Yves Marquet scours the corpus of short essays or epistles attributed to the “Brethren of Purity”, a Shi’ite fraternity thought to have flourished in tenth century Iraq. The catch is meager indeed; the epistles contain no essay or even sustained discussion devoted to alchemy. Though Marquet does find a possible trace of a polemic against “Jâbir”, he backs off from claims that he made in earlier publications, and concludes that, for all practical purposes, the authors of the epistles have no real interest in alchemy.

The final study, by Pierre Thillet, examines the pseudo-Platonic Liber Quartorum (Kitâb al-rawâbi’), which exists in different Arabic and Latin versions, accompanied by a commentary. Eschewing any deep study, for which he repeatedly confesses his lack of expertise, Thillet offers instead a series of comments and suggestions concerning some problematic words and expressions, supplemented by very extensive indices of Latin and Arabic names and terms in the texts.

Thillet’s lack of expertise is indeed evident, and his contribution is open to a long list of criticisms. I will limit myself to two issues that are of wide import. First, on the topic of Platonica and Pseudo-Platonica in Arabic, to which we should add writings in Hebrew, Latin, and other medieval scholarly languages: it is not as neglected as Thillet (pp. 204-5) would have us think. A quick search on the on-line Index Islamicus yields over forty studies, and that is certainly far from complete. Among the scholars to have contributed to this field of studies in recent years we may mention Felix Klein-Franke, Dimitri Gutas, and, above all, Franz Rosenthal. If I were pressed to recommend a single study to classicists interested in exploring this rich topic, it would certainly be Rosenthal’s masterful “On the Knowledge of Plato’s Philosophy in the Islamic World,” originally published in Islamic Culture, vol. 14 (1940), pp. 387-422. Just why should Muslims have been interested in Plato? Which few and select parts of the Platonic corpus were translated into Arabic, or otherwise transmitted (and transformed)? Can one ever hope to identify genuine Platonic fragments from among the huge corpus of gnomons attributed to Plato in Arabic collections? These are some of the key questions which Rosenthal takes up.

The Liber Quartorum takes the form of concise statements or “lemmata” followed by a relatively extensive commentary. Relying upon the authority of Gutas, Thillet (p. 208 and note 33) remarks the conspicuous absence of the commentary as genre in Arabic occult writings. This is simply not true. Two of the more prominent counter-examples are Ibn Umayl’s al-Mâ’ al-waraqî, one of the most important Arabic alchemical texts, which is a commentary to the same author’s own alchemical poem, and a key astrological text, pseudo-Ptolemy’s Centiloquium, to which Abu Ja’far Ahmad ibn Yusuf Ibn Daya (d. ca. 941) wrote extensive glosses, later translated into Hebrew and Latin as well. Richard Lemay has suggested that Abu Ja’far is the author not only of the commentary, but also of the Centiloquium itself. [Richard Lemay, “Origin and Success of the Kitab Thamara of Abu Ja’far ibn Yusuf ibn Ibrahim,” Proceedings of the First International Symposium for the History of Arabic Science (Aleppo, 1978), 91-107]. Not only is the commentary as genre well-established in Arabic occult literature: we also just exhibited one or two cases where the author of the commentary himself penned the “original” in order to stimulate, or legitimize, his commentary. Given this situation — and there are other examples of an author commenting upon his own book — I would suggest that the author of the commentary to the Liber Quartorum may well have invented the Platonic text that he wishes to explicate. As to the identity of this writer, I do not see why the great polymath Thâbit bin Qurra must be dismissed out of hand, as Thillet does on p. 204, even though, of course, doubts remain.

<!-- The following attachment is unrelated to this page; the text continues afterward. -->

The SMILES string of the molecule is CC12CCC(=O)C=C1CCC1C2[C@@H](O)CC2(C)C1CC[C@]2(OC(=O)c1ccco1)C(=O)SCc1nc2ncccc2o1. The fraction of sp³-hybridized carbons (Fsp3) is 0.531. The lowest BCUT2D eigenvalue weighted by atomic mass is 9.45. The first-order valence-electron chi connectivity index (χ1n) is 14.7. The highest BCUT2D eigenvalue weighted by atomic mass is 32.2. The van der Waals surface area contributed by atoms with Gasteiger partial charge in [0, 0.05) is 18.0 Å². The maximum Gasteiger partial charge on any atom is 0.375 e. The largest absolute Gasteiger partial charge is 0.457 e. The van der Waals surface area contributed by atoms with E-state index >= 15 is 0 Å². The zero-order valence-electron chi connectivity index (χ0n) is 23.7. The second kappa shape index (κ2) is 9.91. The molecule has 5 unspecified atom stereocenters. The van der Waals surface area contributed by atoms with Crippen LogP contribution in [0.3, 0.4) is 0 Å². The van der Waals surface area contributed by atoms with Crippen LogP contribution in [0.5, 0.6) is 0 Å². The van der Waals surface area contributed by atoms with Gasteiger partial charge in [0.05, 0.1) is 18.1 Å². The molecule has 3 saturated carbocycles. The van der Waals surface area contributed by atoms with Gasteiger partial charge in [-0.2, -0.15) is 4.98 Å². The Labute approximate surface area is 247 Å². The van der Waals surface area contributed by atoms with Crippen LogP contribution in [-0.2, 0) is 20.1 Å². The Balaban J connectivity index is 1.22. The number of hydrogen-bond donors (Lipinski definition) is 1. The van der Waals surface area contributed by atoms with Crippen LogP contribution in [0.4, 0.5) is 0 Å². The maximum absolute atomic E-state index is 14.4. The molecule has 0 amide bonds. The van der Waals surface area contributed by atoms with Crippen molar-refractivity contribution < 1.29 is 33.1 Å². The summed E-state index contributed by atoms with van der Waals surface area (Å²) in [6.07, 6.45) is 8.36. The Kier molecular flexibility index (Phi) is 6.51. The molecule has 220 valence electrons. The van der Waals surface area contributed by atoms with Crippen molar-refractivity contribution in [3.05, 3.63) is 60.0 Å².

All in all, this is a useful collection of essays and a welcome contribution to the scholarship on alchemy. One drawback is the lack of any indices.


Luc Brisson, “La théorie de la ‘matière’ dans le Timée de Platon et sa critique par Aristote dans la Physique”;

Jean-Baptiste Gourinat, “La théorie stoicienne de la matière: entre la matérialisme et une relecture ‘corporaliste’ du Timée”;

Denis O’Brien, “Matière et émanation dans les Ennéades de Plotin”;

Cristina Viano, “Les alchimistes gréco-alexandrins et le Timée de Platon”;

Henri Dominique Saffrey, “Mort et transformation de la matière: A propos d’un locus desperatus des Mémoires authentiques de Zosime de Panopolis (X 6.130)”;

Maria K. Papathanassiou, “L’oeuvre alchimique de Stéphanos d’Alexandrie: structures et transformations de la matière, unité et pluralité, l’énigme des philosophes”;

Andrée Colinet, “L”Anonyme de Zuretti: Un traité alchimique italo-grec de 1300”;

Ulrich Rudolph, “La connaissance des Présocratiques à l’aube de la philosophie et de l’alchimie islamiques”;

Paola Carusi, “Génération, corruption et transmutation. Embryologie et cosmologie dans l’alchimie islamique au 10 e siècle”;

Yves Marquet, “La place de l’alchimie dans les Epîtres des Frères de la Pureté (Ikhwân al-Safâ’)”;

Pierre Thillet, “Remarques sur le Liber Quartorum du pseudo-Platon (Kitâb al-rawâbi’ li-Aflâtun)”.